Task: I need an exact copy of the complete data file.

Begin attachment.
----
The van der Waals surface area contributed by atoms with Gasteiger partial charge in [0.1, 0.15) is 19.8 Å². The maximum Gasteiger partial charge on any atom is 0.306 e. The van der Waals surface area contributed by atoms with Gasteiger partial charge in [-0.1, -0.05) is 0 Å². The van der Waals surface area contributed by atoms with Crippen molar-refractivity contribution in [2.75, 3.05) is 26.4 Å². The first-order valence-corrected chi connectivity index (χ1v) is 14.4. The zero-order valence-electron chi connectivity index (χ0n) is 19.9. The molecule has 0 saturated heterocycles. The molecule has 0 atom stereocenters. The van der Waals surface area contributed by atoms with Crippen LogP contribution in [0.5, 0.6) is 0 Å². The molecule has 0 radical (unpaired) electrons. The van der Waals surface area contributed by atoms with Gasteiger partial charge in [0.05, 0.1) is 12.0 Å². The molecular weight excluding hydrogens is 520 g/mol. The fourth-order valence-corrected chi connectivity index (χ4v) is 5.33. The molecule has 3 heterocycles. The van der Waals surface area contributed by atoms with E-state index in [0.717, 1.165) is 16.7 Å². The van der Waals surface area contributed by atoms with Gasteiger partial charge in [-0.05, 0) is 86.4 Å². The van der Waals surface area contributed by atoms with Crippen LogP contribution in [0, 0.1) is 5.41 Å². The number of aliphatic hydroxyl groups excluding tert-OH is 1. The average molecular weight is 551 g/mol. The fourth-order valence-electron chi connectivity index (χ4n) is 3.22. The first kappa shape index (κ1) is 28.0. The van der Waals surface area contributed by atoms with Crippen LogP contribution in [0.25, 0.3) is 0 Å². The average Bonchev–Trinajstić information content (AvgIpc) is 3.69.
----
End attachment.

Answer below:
The van der Waals surface area contributed by atoms with Gasteiger partial charge in [0.1, 0.15) is 19.8 Å². The maximum Gasteiger partial charge on any atom is 0.306 e. The van der Waals surface area contributed by atoms with Gasteiger partial charge in [-0.1, -0.05) is 0 Å². The van der Waals surface area contributed by atoms with Crippen molar-refractivity contribution in [2.75, 3.05) is 26.4 Å². The first-order valence-corrected chi connectivity index (χ1v) is 14.4. The zero-order valence-electron chi connectivity index (χ0n) is 19.9. The molecule has 0 saturated heterocycles. The molecule has 0 atom stereocenters. The van der Waals surface area contributed by atoms with Crippen LogP contribution in [0.5, 0.6) is 0 Å². The molecule has 0 radical (unpaired) electrons. The van der Waals surface area contributed by atoms with Gasteiger partial charge in [0.05, 0.1) is 12.0 Å². The molecular weight excluding hydrogens is 520 g/mol. The fourth-order valence-corrected chi connectivity index (χ4v) is 5.33. The molecule has 3 heterocycles. The van der Waals surface area contributed by atoms with E-state index in [0.717, 1.165) is 16.7 Å². The van der Waals surface area contributed by atoms with Gasteiger partial charge in [-0.05, 0) is 86.4 Å². The van der Waals surface area contributed by atoms with Crippen LogP contribution in [0, 0.1) is 5.41 Å². The number of aliphatic hydroxyl groups excluding tert-OH is 1. The average molecular weight is 551 g/mol. The fourth-order valence-electron chi connectivity index (χ4n) is 3.22. The first kappa shape index (κ1) is 28.0. The van der Waals surface area contributed by atoms with Crippen LogP contribution in [0.25, 0.3) is 0 Å². The average Bonchev–Trinajstić information content (AvgIpc) is 3.69.